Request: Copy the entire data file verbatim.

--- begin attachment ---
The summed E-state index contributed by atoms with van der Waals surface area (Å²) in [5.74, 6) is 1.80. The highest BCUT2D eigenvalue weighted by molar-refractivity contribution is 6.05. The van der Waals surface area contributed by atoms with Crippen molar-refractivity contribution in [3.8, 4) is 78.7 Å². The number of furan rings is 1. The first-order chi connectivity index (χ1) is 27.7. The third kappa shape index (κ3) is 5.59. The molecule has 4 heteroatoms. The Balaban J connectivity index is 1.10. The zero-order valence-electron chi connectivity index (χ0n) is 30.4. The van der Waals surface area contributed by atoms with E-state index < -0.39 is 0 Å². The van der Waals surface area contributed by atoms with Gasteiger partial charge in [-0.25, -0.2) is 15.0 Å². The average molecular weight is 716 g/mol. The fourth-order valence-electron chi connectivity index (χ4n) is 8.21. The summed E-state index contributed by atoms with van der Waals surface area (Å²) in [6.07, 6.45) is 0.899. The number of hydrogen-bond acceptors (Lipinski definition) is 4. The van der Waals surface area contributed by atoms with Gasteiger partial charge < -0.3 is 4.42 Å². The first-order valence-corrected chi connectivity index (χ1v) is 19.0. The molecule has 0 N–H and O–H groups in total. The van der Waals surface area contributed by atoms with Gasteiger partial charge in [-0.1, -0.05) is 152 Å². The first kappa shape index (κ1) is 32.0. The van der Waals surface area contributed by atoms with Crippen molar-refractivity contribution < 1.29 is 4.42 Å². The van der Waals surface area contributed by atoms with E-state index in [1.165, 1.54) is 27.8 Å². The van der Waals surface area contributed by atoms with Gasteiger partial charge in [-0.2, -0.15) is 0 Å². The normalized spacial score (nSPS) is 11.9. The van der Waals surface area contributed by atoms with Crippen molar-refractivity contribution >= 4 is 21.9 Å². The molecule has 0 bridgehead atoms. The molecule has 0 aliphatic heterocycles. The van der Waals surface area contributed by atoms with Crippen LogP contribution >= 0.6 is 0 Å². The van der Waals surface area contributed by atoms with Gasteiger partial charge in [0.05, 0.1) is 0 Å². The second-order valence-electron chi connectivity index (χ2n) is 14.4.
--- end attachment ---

The summed E-state index contributed by atoms with van der Waals surface area (Å²) in [5.74, 6) is 1.80. The highest BCUT2D eigenvalue weighted by molar-refractivity contribution is 6.05. The van der Waals surface area contributed by atoms with Crippen molar-refractivity contribution in [3.8, 4) is 78.7 Å². The number of furan rings is 1. The first-order chi connectivity index (χ1) is 27.7. The third kappa shape index (κ3) is 5.59. The molecule has 4 heteroatoms. The Balaban J connectivity index is 1.10. The zero-order valence-electron chi connectivity index (χ0n) is 30.4. The van der Waals surface area contributed by atoms with E-state index < -0.39 is 0 Å². The van der Waals surface area contributed by atoms with Gasteiger partial charge in [-0.25, -0.2) is 15.0 Å². The average molecular weight is 716 g/mol. The fourth-order valence-electron chi connectivity index (χ4n) is 8.21. The summed E-state index contributed by atoms with van der Waals surface area (Å²) in [6.07, 6.45) is 0.899. The number of hydrogen-bond acceptors (Lipinski definition) is 4. The van der Waals surface area contributed by atoms with Gasteiger partial charge < -0.3 is 4.42 Å². The first-order valence-corrected chi connectivity index (χ1v) is 19.0. The molecule has 0 N–H and O–H groups in total. The van der Waals surface area contributed by atoms with Gasteiger partial charge in [-0.1, -0.05) is 152 Å². The first kappa shape index (κ1) is 32.0. The van der Waals surface area contributed by atoms with Crippen molar-refractivity contribution < 1.29 is 4.42 Å². The van der Waals surface area contributed by atoms with E-state index in [1.165, 1.54) is 27.8 Å². The van der Waals surface area contributed by atoms with Gasteiger partial charge in [-0.2, -0.15) is 0 Å². The normalized spacial score (nSPS) is 11.9. The van der Waals surface area contributed by atoms with Crippen molar-refractivity contribution >= 4 is 21.9 Å². The molecule has 0 bridgehead atoms. The molecule has 0 aliphatic heterocycles. The van der Waals surface area contributed by atoms with Crippen LogP contribution >= 0.6 is 0 Å². The van der Waals surface area contributed by atoms with Gasteiger partial charge in [0.05, 0.1) is 0 Å². The second-order valence-electron chi connectivity index (χ2n) is 14.4.